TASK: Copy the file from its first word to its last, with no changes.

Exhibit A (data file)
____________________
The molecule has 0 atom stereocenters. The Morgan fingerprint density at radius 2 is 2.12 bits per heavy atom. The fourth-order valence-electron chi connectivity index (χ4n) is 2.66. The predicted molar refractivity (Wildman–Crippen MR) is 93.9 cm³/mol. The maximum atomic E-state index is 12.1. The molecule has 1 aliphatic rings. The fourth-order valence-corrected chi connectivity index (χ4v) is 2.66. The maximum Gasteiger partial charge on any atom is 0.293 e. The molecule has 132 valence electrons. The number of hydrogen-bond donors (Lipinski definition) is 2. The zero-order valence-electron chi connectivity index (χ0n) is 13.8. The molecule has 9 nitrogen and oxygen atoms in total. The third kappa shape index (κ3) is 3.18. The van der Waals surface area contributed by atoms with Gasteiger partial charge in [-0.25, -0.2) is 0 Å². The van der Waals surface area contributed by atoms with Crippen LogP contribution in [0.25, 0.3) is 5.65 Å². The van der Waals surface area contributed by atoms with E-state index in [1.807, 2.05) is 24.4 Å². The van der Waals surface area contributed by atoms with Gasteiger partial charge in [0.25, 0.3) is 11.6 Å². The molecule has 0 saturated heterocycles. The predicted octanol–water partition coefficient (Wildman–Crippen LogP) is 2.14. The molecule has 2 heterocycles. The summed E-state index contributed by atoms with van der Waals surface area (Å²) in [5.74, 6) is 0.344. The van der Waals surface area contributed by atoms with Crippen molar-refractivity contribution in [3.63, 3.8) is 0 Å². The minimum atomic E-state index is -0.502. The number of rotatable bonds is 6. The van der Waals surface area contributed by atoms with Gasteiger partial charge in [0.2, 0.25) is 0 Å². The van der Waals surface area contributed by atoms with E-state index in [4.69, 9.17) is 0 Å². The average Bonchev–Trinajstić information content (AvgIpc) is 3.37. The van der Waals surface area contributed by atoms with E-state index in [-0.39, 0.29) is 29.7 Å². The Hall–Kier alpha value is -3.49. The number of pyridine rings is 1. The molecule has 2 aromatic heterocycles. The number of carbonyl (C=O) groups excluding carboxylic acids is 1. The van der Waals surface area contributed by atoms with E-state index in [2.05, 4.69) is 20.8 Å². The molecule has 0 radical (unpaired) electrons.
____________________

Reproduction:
The molecule has 0 atom stereocenters. The Morgan fingerprint density at radius 2 is 2.12 bits per heavy atom. The fourth-order valence-electron chi connectivity index (χ4n) is 2.66. The predicted molar refractivity (Wildman–Crippen MR) is 93.9 cm³/mol. The maximum atomic E-state index is 12.1. The molecule has 1 aliphatic rings. The fourth-order valence-corrected chi connectivity index (χ4v) is 2.66. The maximum Gasteiger partial charge on any atom is 0.293 e. The molecule has 132 valence electrons. The number of hydrogen-bond donors (Lipinski definition) is 2. The zero-order valence-electron chi connectivity index (χ0n) is 13.8. The molecule has 9 nitrogen and oxygen atoms in total. The third kappa shape index (κ3) is 3.18. The van der Waals surface area contributed by atoms with Gasteiger partial charge in [-0.25, -0.2) is 0 Å². The van der Waals surface area contributed by atoms with Crippen LogP contribution in [0.25, 0.3) is 5.65 Å². The van der Waals surface area contributed by atoms with E-state index in [1.807, 2.05) is 24.4 Å². The van der Waals surface area contributed by atoms with Gasteiger partial charge in [0.25, 0.3) is 11.6 Å². The molecule has 0 saturated heterocycles. The predicted octanol–water partition coefficient (Wildman–Crippen LogP) is 2.14. The molecule has 2 heterocycles. The summed E-state index contributed by atoms with van der Waals surface area (Å²) in [5.74, 6) is 0.344. The van der Waals surface area contributed by atoms with Crippen molar-refractivity contribution in [3.63, 3.8) is 0 Å². The minimum atomic E-state index is -0.502. The number of rotatable bonds is 6. The van der Waals surface area contributed by atoms with Gasteiger partial charge in [0.2, 0.25) is 0 Å². The van der Waals surface area contributed by atoms with E-state index in [4.69, 9.17) is 0 Å². The average Bonchev–Trinajstić information content (AvgIpc) is 3.37. The van der Waals surface area contributed by atoms with E-state index in [-0.39, 0.29) is 29.7 Å². The Hall–Kier alpha value is -3.49. The number of pyridine rings is 1. The molecule has 2 aromatic heterocycles. The number of carbonyl (C=O) groups excluding carboxylic acids is 1. The van der Waals surface area contributed by atoms with E-state index in [2.05, 4.69) is 20.8 Å². The molecule has 0 radical (unpaired) electrons.